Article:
His ambitious -- some say unrealistic -- goal is for unions to
          organize one million new members each year, meaning there could be a
          net gain of 500,000 members after layoffs and retirements.
          But there is a huge obstacle to reaching this goal. Only a handful of
          unions, most notably the Service Employees International Union and the
          Hotel Employees and Restaurant Employees Union, are making an all-out
          effort to attract more workers. Mr. Sweeney said he wished that more
          unions copied the union he once headed, the Service Employees, which
          devotes 45 percent of its budget to organizing -- 10 times the
          percentage of many unions. That union recruited 155,000 workers last
          year, many of them janitors and hospital employees, the most any union
          has organized in one year since 1918.
          "There is still tremendous inertia among certain unions," said Kent
          Wong, a labor relations professor at the University of California at
          Los Angeles. "The level of activism among some unions has changed
          dramatically, but many unions are having tremendous difficulties
          In an effort to expand union membership, Mr. Sweeney has gotten the
          labor movement to reverse its long-held position and embrace immigrant
          workers, rather than oppose their taking jobs. In the 1980's unions
          were convinced that immigrants were driving down wages so labor backed
          a law that punished employers who hired illegal immigrants.
          But this year the A.F.L.-C I.O. has called for ending such employer
          sanctions and granting amnesty to millions of illegal immigrants.
          Labor changed direction because it now views immigrants as a natural
          audience for its message and because it sees many employers taking
          advantage of illegal immigrants.
          One welcome development for labor is the surge in interest shown by
          white-collar workers. With managed care squeezing their incomes and
          professional freedom, thousands of doctors are joining unions, while
          in New York State, 3,000 psychologists have unionized. Nationwide,
          10,000 podiatrists have joined unions and so have more than 20,000
          customer service workers at United Airlines and US Airways.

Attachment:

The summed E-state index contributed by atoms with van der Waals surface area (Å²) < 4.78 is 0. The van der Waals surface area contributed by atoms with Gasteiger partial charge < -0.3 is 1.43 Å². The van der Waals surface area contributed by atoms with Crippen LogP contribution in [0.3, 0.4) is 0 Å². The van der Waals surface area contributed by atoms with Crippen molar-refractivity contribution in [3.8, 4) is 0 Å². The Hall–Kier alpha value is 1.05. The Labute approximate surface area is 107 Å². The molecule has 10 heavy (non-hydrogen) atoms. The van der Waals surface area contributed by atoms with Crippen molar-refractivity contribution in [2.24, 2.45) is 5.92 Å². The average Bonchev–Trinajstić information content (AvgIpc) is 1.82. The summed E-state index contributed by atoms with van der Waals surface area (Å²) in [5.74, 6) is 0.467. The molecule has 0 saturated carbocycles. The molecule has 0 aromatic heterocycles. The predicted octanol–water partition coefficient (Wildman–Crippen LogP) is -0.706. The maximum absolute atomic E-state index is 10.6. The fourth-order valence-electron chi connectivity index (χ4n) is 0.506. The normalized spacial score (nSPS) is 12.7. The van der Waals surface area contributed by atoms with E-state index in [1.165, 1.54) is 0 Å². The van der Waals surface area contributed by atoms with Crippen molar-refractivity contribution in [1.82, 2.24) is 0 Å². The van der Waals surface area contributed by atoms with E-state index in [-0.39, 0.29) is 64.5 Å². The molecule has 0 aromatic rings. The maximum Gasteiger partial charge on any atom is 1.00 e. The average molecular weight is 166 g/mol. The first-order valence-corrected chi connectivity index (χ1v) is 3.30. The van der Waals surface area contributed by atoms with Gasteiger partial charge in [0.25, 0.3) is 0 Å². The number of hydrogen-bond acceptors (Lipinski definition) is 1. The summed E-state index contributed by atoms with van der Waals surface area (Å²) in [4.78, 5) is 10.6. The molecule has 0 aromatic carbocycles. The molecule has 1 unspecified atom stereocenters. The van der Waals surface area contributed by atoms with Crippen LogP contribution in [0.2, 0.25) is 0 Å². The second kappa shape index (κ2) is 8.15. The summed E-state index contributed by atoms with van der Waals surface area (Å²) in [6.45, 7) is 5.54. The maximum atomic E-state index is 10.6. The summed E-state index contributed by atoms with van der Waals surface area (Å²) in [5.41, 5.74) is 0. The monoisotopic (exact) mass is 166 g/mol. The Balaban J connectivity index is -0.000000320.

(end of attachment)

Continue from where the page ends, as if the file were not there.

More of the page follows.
Hundreds of I.B.M. workers showed interest in unionizing last year
          after their company sought to cut their pensions. And even a few dozen
          workers at Microsoft called for a union because they were angry about
          being long-term temporary workers, with few benefits, rather than
          permanent workers.
          "In a lot of industries, because of the way things are changing,
          people realize they need some form of collective voice," Mr. Sweeney
          said. "People are seeing the problems they're confronted with are too
          big to resolve by themselves."
          In the wake of the China trade battle, one of Mr. Sweeney's biggest
          problems is that many political and business leaders have pegged him
          as protectionist and anti-trade. These critics misunderstand his
          position, he insists.
          Convinced that past trade accords have helped business but not labor,
          Mr. Sweeney said he told the Clinton administration that the
          would oppose any trade agreements that did not protect workers rights.
          So when he learned that the administration's trade deal with China
          contained no worker protections, he saw no choice but to oppose it.
          "I think trade is good for our country," Mr. Sweeney said. "It's
          important to our successful economy. We recognize that globalization
          is here to stay, so the question is how do workers around the world
          share in the fruits of globalization?"
Warm regards
George Pennefather